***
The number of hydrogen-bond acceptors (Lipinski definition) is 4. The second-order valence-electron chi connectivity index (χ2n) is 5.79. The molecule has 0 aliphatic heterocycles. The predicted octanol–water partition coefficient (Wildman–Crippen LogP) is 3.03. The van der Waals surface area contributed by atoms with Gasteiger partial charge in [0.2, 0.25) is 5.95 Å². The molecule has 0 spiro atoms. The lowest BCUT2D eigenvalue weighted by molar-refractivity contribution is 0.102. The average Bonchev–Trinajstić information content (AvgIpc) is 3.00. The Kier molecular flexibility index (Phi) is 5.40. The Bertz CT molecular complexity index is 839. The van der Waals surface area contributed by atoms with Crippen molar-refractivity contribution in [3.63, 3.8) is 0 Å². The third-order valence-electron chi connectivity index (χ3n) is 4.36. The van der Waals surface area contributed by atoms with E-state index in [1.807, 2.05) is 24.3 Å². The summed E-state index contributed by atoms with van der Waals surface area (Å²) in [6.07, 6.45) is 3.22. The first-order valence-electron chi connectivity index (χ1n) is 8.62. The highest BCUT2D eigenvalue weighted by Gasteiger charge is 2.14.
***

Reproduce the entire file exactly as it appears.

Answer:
The number of hydrogen-bond acceptors (Lipinski definition) is 4. The second-order valence-electron chi connectivity index (χ2n) is 5.79. The molecule has 0 aliphatic heterocycles. The predicted octanol–water partition coefficient (Wildman–Crippen LogP) is 3.03. The van der Waals surface area contributed by atoms with Gasteiger partial charge in [0.2, 0.25) is 5.95 Å². The molecule has 0 spiro atoms. The lowest BCUT2D eigenvalue weighted by molar-refractivity contribution is 0.102. The average Bonchev–Trinajstić information content (AvgIpc) is 3.00. The Kier molecular flexibility index (Phi) is 5.40. The Bertz CT molecular complexity index is 839. The van der Waals surface area contributed by atoms with Crippen molar-refractivity contribution in [3.63, 3.8) is 0 Å². The third-order valence-electron chi connectivity index (χ3n) is 4.36. The van der Waals surface area contributed by atoms with E-state index in [1.807, 2.05) is 24.3 Å². The summed E-state index contributed by atoms with van der Waals surface area (Å²) in [6.07, 6.45) is 3.22. The first-order valence-electron chi connectivity index (χ1n) is 8.62. The highest BCUT2D eigenvalue weighted by Gasteiger charge is 2.14.